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Robocalling and Credit Card Interest Rate Scheme Nets Lawsuit

PHOENIX (Wednesday, November 1, 2012) -- Arizona Attorney General Tom Horne has filed a lawsuit in Maricopa County Superior Court alleging that several related Arizona and out-of-state telemarketing companies have defrauded thousands of consumers nationwide out of millions of dollars since 2006.

“Many telemarketers use potentially deceptive tactics against consumers,” Horne said. “These Defendants run several businesses using methods designed to imply that the company has relationships that may be important to the targeted consumer, when none exist. For example, the Defendants pretended to have relationships with consumers’ credit card companies that would allow them to drastically reduce interest rates, but rates weren’t lowered and all consumers ended up with was a superficial repayment plan and some financial education DVDs.”

According to the Complaint, the companies, run by Defendants Lisa Miller, Emory Holley, IV, Rares Stelea, Justin Journay, Betsy Valorose, and Eric Pugh went by names including Proactive Planning Solutions; Purchase Power Solutions, LLC; Allied Corporate Connection, LLC; Complete Financial Strategies, LLC; 3Point14 Consultants, LLC; Elite Planning Group; First Secure Management; Key Tech Software Solutions, LLC; Key One Solutions and Financial Management Partners, Inc.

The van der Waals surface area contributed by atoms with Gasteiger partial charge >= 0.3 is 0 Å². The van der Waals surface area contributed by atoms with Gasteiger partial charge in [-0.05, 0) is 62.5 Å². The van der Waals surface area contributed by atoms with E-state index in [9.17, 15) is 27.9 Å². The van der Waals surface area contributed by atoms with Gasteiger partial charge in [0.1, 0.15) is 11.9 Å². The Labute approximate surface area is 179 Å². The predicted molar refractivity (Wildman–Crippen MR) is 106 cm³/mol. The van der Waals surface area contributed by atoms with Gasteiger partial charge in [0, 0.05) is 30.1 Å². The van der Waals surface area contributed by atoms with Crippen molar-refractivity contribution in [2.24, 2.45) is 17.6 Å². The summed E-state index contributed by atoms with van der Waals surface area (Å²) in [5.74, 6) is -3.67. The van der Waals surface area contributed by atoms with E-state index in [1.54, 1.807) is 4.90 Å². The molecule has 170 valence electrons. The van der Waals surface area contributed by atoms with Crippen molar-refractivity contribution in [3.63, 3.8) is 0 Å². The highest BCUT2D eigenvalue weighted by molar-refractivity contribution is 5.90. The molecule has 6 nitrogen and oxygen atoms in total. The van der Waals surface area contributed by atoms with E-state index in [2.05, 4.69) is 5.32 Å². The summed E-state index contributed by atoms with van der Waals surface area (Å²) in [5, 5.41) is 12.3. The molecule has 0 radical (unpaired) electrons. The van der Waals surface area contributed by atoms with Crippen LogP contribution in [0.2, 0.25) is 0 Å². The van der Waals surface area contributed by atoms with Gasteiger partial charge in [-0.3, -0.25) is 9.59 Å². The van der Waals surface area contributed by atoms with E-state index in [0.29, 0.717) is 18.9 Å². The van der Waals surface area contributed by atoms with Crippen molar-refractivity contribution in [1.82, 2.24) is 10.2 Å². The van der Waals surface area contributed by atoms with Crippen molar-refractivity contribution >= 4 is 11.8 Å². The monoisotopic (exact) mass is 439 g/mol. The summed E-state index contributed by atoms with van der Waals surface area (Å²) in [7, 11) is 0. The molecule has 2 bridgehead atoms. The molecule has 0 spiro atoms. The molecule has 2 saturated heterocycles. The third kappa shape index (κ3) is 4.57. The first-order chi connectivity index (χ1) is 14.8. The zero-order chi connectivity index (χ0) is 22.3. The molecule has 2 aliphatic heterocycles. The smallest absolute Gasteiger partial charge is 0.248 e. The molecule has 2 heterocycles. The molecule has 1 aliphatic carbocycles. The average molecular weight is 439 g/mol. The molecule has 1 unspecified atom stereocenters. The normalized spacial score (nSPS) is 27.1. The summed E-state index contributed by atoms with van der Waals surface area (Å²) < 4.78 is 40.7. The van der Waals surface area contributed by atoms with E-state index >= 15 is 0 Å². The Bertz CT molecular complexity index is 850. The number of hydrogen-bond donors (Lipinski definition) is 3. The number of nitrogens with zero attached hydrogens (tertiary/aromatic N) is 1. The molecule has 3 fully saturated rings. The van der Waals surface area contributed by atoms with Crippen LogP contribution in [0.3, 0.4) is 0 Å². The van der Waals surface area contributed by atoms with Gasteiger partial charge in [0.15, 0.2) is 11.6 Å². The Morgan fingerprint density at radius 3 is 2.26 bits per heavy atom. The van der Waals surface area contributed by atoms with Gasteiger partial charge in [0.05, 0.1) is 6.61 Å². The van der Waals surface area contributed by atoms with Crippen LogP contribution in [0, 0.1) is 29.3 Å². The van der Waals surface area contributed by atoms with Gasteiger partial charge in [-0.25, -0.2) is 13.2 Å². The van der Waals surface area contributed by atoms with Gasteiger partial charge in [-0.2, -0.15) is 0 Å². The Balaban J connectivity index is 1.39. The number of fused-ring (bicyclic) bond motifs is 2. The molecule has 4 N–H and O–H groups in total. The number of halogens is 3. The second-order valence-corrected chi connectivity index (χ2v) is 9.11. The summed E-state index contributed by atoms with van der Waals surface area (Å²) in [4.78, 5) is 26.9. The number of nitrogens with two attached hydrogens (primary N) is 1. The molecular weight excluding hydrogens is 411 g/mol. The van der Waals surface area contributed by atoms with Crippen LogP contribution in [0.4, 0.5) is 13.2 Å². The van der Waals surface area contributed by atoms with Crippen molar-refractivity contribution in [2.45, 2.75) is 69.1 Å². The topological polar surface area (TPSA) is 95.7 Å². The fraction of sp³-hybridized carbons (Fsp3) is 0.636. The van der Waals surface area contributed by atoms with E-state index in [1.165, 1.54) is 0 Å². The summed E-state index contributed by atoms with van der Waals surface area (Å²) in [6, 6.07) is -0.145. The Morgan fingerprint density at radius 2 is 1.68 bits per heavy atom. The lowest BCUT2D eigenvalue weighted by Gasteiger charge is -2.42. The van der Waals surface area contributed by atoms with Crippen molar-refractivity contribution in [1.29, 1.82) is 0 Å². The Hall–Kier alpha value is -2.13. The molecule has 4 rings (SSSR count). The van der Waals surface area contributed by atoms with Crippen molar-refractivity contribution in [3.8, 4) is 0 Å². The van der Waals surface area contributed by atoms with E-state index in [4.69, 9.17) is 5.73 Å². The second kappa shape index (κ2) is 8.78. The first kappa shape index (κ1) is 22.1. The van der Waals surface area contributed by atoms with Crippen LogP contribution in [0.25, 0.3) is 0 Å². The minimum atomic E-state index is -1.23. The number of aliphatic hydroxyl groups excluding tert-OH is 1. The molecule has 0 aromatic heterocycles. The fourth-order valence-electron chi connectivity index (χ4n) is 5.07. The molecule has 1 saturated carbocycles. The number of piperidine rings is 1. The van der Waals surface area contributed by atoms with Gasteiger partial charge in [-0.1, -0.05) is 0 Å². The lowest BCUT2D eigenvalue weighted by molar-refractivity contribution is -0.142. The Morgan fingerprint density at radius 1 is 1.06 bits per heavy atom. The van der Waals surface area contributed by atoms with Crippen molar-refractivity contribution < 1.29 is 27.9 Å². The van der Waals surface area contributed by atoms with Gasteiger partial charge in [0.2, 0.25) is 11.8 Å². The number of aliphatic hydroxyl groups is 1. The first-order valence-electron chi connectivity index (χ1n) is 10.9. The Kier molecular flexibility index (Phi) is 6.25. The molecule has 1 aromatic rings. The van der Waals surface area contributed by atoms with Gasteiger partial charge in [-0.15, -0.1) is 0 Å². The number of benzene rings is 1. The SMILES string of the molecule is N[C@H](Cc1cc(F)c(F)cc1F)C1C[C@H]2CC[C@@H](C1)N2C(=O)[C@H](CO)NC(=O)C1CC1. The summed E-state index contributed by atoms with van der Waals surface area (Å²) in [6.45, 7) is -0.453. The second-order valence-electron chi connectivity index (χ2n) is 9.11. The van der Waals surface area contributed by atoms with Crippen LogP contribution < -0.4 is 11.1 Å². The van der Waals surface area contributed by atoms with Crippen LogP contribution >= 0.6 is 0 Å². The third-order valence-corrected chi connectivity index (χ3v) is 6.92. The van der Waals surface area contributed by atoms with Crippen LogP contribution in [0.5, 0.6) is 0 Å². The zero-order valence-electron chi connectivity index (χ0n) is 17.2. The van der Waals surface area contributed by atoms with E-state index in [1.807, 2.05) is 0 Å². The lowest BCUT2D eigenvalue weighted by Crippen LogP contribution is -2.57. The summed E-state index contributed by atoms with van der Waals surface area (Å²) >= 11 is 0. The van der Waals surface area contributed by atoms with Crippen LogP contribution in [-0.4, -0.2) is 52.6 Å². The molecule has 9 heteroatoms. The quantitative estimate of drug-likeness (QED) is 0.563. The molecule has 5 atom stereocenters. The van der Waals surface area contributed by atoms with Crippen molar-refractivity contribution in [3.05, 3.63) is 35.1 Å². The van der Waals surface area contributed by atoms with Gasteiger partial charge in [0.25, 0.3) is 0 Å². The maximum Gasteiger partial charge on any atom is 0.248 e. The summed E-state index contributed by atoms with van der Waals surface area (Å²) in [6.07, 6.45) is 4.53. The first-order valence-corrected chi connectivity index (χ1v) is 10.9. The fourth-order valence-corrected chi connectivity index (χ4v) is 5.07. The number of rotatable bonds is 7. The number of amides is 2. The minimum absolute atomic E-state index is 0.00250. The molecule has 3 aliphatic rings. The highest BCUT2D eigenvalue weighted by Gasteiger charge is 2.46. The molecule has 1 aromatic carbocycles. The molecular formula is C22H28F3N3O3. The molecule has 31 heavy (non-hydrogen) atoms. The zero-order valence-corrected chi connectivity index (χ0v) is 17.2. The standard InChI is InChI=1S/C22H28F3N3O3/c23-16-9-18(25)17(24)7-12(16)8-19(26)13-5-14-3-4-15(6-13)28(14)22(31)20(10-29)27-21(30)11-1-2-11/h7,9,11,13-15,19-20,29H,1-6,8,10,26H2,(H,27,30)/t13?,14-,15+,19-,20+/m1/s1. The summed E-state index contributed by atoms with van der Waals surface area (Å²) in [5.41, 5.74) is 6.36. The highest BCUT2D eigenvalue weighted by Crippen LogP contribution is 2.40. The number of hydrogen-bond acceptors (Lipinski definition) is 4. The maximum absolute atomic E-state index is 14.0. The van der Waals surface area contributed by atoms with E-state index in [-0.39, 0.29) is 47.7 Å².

Some of the companies used illegal prerecorded message to initiate their calls, and all Defendants offered interest rate reductions to consumers with large balances and high interest rates on their credit cards. Consumers who answered “robocalls” or other sales calls were told the company could negotiate lower credit card interest rates for the consumer and could provide them with a 0% credit card to transfer their balances. Consumers were guaranteed a savings of $2,500 in interest and finance charges for their payment of $900 or more for the service. However, customers rarely received an actual interest rate reduction or low rate credit card, but instead received a computer generated payment plan that simply demonstrated they could save money by making higher monthly payments to their highest interest rate credit cards.

The Complaint accuses the Defendants of violating the Arizona Consumer Fraud Act, the Arizona Credit Services Act and the Arizona Telephone Solicitations Act, and asks the Court to bar Defendants from further telemarketing, impose civil penalties for each Defendant of up to $10,000 for each violation as well as provide restitution to the victims. The Federal Trade Commission has also commenced legal action against the Defendants and provided valuable cooperation and assistance to the State in the investigation into this matter.

A copy of the Complaint is attached.

This case was handled by Assistant Attorney General Rebecca Salisbury.

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